Image_6_The Effect of Magnesium Intake on Stroke Incidence: A Systematic Review and Meta-Analysis With Trial Sequential Analysis.TIF
Background: The effect of magnesium on stroke has been consistently discussed less, and the results of previous studies have been contradictory. We reviewed the latest literature and quantified robust evidence of the association between magnesium intake and stroke risk.
Methods: PubMed, EMBASE, the Cochrane Library, the Web of Science and ClinicalTrials.gov were searched through inception to January 15, 2019 for prospective cohort studies on magnesium intake and the incidence of stroke.
Results: Fifteen studies with low bias involving 18 cohorts were entered into this study. The summary relative risk (RR) was significantly reduced by 11% for total stroke (RR: 0.89 [95% CI, 0.83–0.94]; P < 0.001) and by 12% for ischemic stroke (RR: 0.88 [95% CI, 0.81–0.95]; P = 0.001), comparing the highest magnesium intake category to the lowest. After adjusting for calcium intake, the inverse association still existed for total stroke (RR: 0.89 ([95% CI, 0.80–0.99]; P = 0.040). There was an inverse but non-significant association for hemorrhagic stroke, subarachnoid hemorrhage and intracerebral hemorrhage. The quantitative associations for total and ischemic stroke were robust. Importantly, high-risk females who had a body mass index (BMI) ≥25 kg/m2 and who were subjected to a ≥12 y follow-up exhibited a greater decrease in RRs as a result of magnesium intake. For each 100 mg/day increase in magnesium, the risk for total stroke was reduced by 2% and the risk for ischemic stroke was reduced by 2%.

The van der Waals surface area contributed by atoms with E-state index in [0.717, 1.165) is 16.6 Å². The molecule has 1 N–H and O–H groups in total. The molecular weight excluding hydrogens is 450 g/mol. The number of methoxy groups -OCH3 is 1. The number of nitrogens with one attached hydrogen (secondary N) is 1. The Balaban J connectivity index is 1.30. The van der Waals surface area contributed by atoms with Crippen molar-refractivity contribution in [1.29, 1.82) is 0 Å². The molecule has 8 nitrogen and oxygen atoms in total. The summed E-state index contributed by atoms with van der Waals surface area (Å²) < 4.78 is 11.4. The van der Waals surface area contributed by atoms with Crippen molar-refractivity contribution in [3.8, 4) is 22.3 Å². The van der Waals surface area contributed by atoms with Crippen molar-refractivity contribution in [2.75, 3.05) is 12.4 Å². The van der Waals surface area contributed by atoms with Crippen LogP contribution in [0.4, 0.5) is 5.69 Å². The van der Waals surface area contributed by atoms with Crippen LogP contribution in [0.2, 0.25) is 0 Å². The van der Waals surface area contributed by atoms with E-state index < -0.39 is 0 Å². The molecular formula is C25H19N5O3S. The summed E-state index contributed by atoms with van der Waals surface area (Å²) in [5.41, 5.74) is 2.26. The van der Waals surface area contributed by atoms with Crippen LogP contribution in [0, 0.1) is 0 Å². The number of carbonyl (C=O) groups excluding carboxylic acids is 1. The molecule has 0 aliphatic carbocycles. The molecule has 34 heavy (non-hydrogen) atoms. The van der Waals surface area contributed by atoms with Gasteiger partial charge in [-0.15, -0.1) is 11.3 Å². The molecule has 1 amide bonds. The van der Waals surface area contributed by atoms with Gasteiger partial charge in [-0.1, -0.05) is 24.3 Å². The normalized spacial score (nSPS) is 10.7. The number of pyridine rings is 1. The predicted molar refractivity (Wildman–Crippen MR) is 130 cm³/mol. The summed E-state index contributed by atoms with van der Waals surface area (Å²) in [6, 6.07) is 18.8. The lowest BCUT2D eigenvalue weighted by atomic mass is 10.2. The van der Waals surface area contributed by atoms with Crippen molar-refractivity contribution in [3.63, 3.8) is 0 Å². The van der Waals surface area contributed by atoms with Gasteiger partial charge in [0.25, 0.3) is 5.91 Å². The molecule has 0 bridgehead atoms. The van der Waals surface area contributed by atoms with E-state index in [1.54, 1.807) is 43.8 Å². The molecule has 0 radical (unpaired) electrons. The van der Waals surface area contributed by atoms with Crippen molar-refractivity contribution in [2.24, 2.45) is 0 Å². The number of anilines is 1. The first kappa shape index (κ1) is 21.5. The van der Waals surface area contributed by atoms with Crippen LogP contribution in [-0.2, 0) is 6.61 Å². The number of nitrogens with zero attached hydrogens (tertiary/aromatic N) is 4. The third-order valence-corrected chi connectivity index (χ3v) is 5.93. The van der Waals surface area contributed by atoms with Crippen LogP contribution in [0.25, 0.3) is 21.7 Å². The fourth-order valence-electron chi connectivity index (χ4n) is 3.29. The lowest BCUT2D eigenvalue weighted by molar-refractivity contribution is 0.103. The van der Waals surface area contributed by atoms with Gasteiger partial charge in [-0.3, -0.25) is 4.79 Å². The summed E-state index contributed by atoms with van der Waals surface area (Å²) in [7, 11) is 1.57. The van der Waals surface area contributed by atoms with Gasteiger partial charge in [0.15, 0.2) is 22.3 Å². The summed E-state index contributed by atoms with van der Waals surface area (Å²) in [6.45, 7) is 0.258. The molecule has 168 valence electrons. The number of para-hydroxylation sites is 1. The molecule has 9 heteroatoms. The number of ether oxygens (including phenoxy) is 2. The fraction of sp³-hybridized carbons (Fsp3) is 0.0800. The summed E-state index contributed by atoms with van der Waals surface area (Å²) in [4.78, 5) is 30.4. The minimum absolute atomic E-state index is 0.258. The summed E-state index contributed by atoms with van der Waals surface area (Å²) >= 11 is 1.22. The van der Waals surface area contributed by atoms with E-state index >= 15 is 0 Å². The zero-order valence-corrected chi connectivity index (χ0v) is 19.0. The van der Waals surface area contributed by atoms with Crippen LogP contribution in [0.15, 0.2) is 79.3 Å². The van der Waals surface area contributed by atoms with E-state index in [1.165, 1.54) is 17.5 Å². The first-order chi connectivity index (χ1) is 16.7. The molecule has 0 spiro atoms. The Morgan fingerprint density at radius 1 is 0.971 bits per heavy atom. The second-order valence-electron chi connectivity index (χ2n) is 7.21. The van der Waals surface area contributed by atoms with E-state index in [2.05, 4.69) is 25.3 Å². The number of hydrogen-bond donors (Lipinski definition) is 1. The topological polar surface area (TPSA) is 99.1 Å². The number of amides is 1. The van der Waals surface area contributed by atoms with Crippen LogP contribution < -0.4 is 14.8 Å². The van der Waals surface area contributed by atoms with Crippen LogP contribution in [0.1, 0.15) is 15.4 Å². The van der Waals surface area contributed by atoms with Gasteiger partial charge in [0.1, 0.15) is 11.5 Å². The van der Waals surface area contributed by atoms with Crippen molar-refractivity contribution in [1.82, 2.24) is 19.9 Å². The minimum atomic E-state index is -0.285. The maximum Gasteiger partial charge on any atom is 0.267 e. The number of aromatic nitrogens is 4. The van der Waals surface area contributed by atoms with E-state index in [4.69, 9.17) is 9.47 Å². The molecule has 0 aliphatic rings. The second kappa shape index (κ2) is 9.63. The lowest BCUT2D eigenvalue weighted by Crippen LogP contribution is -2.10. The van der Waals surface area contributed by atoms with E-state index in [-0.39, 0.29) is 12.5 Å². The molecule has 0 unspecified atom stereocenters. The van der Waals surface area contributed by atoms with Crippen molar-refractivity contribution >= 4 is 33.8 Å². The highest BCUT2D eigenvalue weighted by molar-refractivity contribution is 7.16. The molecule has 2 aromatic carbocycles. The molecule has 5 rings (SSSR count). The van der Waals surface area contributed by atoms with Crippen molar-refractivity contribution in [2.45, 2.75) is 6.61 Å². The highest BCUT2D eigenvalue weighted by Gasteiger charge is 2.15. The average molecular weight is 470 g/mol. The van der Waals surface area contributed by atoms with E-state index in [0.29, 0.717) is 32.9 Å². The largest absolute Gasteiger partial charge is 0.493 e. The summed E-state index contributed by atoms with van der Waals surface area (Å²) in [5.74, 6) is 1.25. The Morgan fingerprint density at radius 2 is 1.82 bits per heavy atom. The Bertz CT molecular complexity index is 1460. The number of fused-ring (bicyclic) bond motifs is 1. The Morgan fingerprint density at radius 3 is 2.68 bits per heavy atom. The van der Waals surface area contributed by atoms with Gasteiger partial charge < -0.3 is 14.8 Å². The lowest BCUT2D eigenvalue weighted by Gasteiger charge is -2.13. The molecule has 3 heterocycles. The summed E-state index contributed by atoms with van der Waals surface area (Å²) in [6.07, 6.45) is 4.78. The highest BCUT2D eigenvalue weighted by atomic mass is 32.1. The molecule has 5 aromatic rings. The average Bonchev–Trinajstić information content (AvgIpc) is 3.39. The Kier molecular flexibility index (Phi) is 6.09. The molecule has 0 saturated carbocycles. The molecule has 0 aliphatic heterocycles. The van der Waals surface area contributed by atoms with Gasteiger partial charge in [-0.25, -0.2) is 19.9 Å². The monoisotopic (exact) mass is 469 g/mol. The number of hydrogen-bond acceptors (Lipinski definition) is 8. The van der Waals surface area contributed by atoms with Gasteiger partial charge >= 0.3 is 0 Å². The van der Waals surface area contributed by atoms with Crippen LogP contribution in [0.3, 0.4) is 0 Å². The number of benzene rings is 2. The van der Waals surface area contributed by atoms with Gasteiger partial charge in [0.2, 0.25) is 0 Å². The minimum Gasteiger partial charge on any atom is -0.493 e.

Conclusions: Increasing magnesium intake may be a crucial component of stroke prevention that acts in a dose-dependent manner. However, the conclusion is limited by the observational nature of the studies examined, and further randomized controlled trials are still needed.